A whole bunch of new movies have just opened or are arriving on Christmas Day, including Avatar (especially 3D & 3D IMAX), Nine, Sherlock Holmes, Invictus, Up In The Air, An Education, Twilight, 2012....
Monday, December 21, 2009
ANGELS & DEMONS
Angels & Demons is a first-rate, very exciting movie thriller; and also a lousy film.
The action will have your heart beating faster; the scientific and religious nonsense, together with the cliches and holes in the plotting can make your brain hurt.
After the death of a Pope, four Cardinals, the leading candidates for the Papacy, are kidnapped and threatened with murder. A secret, scientific, anti-church conspiracy claims responsibility. Dr Robert Langdon, a Harvard expert on these "Illuminati," albeit a presumed enemy of the Church, is called on by the Vatican to help resolve the crisis. Directed by Ron Howard; from the book by Dan Brown.
Tom Hanks as always is fun to watch. He can make the most boring, silly exposition sound like real drama. Ayalet Zurer is an effective, believable, and attractive sidekick.
The routine (also inconsistent and incomplete) plotting puts a deadline for murder every hour of screen world time and every 20 min or so of audience clock time -- and then comes the matter-antimatter bombblast to demolish the Vatican and most of Rome (basic screenwriting 101 technique for "upping the stakes"). Harvard professor Robert Langdon (aka Tom Hanks) must identify the next murder site from clues so sparse they would confound Sherlock Holmes, and then race across a crowded Rome in less time than Jack Bauer would need to get from one street in LA to the next block.
The production team does a fantastastic job of rendering Rome and the Vatican. The DVD extra "Rome Wasn't Built In A Day" is a gem for anyone interested in making movies or knowing how they are created!
The traditional pairing (male star; young, attractive, intelligent female costar -- no sex) works well; the traditional plotting (don't knock screenwriting 101 -- it's a good course) works too. It's a fun movie.
Watch it! Just don't think about it.
Saturday, December 19, 2009
THE OPEN ROAD
At the HIFF 2008 Breakthrough Performers' Panel
Photo by Eric Roffman
The Open Road [TOR] is (surprise, surpise) a road movie, but also a sweet and bittersweet love story, with a complex father-son relationship at its center. It's a comedy and a drama. You've probably never heard of this film, because it hardly had any theatrical distribution; but it's well worth checking out.
The writer/director is a relative newcomer, Michael Meredith, [MM] who worked before with Wim Wenders (who acted as executive producer).
It has a stellar cast... with an exuberant performance by Jeff Bridges, an affecting performance by Justin Timberlake, and an adorable performance by Kate Mara.
(Note, by the way, that Jeff Bridges is currently being mentioned as an Oscar contender for his work in another film this year, Crazy Heart.)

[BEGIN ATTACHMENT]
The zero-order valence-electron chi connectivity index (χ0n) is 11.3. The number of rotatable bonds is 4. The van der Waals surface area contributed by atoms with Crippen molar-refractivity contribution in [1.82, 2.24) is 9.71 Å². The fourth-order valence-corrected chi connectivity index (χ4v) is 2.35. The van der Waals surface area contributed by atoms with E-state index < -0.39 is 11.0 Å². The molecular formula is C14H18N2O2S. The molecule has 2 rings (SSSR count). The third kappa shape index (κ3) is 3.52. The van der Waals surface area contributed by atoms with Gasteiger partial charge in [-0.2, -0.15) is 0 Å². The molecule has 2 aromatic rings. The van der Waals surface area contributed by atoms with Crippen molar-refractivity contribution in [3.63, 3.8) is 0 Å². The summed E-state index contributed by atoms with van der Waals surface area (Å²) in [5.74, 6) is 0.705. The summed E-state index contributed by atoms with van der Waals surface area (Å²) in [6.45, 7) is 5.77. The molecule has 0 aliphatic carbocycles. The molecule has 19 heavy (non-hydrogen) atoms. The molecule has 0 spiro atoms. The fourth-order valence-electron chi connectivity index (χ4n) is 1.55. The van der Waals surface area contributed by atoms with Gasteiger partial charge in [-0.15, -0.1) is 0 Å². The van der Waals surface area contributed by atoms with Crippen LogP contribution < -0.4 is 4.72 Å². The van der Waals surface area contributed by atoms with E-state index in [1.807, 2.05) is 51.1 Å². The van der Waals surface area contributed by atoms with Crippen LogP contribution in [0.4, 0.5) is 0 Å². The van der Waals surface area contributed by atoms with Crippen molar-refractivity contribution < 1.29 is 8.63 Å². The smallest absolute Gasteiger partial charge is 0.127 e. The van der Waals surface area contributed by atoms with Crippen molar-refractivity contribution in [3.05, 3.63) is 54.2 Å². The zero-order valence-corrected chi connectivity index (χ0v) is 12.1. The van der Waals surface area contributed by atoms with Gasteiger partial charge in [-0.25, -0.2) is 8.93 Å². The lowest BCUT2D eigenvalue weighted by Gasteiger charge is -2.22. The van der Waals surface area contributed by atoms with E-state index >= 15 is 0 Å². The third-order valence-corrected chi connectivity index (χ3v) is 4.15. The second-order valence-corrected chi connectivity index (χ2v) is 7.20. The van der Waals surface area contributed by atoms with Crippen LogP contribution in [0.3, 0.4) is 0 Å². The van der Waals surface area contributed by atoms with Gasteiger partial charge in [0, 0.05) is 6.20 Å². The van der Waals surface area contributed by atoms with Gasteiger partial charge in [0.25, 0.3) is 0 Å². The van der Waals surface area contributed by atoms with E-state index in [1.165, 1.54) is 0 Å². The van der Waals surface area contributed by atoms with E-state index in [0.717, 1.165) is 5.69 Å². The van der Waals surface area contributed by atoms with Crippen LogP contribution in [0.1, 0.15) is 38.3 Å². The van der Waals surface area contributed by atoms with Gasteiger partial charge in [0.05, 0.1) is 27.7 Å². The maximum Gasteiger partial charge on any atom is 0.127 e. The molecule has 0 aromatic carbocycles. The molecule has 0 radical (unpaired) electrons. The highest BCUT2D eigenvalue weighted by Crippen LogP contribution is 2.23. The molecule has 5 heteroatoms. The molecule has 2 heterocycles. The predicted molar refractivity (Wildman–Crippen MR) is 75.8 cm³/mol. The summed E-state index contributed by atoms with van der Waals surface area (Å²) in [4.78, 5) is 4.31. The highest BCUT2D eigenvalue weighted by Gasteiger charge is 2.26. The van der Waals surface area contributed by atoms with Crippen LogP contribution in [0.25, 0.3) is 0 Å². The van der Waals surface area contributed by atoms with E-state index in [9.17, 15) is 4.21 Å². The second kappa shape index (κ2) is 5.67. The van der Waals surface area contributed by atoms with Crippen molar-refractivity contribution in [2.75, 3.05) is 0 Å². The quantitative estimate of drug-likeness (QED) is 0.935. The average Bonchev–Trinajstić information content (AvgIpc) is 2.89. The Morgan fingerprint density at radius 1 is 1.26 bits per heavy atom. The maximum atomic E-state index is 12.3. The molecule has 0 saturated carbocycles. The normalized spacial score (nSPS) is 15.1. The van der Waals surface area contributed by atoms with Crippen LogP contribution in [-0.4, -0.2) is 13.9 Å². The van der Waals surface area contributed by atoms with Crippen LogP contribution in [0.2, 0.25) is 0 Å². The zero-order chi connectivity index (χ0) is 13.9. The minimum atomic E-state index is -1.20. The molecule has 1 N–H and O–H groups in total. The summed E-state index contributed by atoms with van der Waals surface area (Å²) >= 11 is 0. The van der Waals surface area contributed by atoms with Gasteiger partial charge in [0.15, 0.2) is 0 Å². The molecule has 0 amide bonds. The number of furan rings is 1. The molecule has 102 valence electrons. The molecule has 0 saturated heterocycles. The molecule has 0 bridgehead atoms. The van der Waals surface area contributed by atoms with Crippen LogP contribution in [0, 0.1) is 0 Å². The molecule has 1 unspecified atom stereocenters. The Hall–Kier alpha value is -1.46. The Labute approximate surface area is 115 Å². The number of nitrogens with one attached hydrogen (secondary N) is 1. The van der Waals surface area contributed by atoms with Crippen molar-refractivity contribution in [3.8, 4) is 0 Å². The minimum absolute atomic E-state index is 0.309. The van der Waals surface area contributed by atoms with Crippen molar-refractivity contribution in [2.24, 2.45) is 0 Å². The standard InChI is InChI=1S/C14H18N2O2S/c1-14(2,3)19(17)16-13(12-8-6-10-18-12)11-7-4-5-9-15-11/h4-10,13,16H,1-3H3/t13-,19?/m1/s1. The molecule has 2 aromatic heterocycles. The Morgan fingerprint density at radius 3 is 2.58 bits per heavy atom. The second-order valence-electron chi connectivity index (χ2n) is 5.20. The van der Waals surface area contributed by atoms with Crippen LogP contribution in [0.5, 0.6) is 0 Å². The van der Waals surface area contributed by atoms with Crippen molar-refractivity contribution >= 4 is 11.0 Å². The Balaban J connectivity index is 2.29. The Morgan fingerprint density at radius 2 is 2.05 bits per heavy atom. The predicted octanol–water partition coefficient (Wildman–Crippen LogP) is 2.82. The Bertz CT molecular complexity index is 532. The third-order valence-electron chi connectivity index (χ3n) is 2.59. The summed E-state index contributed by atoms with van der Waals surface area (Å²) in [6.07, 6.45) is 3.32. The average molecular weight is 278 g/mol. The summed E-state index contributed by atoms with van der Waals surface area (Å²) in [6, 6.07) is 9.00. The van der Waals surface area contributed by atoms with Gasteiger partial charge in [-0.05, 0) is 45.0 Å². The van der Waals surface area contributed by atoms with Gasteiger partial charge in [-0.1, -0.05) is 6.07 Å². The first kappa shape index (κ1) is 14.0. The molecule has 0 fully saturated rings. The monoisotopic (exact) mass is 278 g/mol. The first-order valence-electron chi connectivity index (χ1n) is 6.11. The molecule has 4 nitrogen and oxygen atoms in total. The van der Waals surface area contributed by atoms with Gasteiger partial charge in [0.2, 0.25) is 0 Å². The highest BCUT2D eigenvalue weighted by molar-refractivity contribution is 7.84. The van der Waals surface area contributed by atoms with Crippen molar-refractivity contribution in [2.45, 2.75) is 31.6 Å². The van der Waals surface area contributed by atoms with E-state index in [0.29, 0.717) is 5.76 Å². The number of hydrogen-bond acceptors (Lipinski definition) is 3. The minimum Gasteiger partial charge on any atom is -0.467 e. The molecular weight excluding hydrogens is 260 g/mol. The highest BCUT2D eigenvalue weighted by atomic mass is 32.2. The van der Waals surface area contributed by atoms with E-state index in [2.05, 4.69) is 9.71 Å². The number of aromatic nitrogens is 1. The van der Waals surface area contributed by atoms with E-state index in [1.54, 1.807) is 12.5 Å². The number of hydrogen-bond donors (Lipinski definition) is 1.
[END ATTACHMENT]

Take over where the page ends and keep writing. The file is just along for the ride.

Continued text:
The director and female lead both have a strong sports heritage: Kate Mara, a Breakthrough Performer at The Hamptons Film Festival [HIFF] in 2008, comes from a family of football owners (great granddaughter of Art Rooney, founder of the Pittsburgh Steelers and Timothy Mara, founder of the NY Giants). Michael Meredith is the son of football legend Don Meredith (Dallas Cowboys). Appropriately, the main character, Kyle Garrett, played by Bridges, is a sports legend (baseball in this case). But it's not a movie about sports -- familiarity with the milieu of sports stars enriches the ambiance, but is not the subject of the movie. The movie is about a difficult family relationship and a difficult romance.
Justin Timberlake, of course, is well known as a singer, but he is also a fine actor, delivering sensitive performances in numerous films, and he hits just the right notes here.
One mark of a special film is the depth of portrayals of the minor characters. Here, Lyle Lovett, Harry Dean Stanton, Mary Steenburgen, Ted Danson, and others all make important contributions in supporting roles.
In spinning this tale, though Bridges plays his character with full-out style, MM maintains a level of reality, both in the complications and the resolutions, that makes it much more grounded -- and therefore much more interesting -- than most family stories or romantic films.
Anyone searching for a love story different from the standard Hollywood formula romance should check out this film.
Meredith (I've had some brief opportunities to chat with him) is an earnest and nice guy. This is his second film; earlier, he made Three Days Of Rain [TDOR], which just happened to be on TV last night. (See it next on Showtime: Tue Dec 22 8:45 AM).
In Cleveland, during a Jazz festival and rainstorm, the bluesy score and lousy weather set the tone for a morose and downbeat, interesting and atmospheric film. In TDOR, as in The Open Road, MM investigates father-son relationships. One father, played by Peter Falk is, like Bridges in TOR, an idiosyncratic and difficult dad. (Michael's own dad, Don Meredith, is in the film and does a fine turn as a father who's recently lost a son.)
Michael Meredith is a writer/director to watch as he navigates his next film projects. He has an interesting sensibility, a talent for pulling in great actors who deliver stylish performances, a sense of sadness as well as a sense of humor, and an original way of telling stories.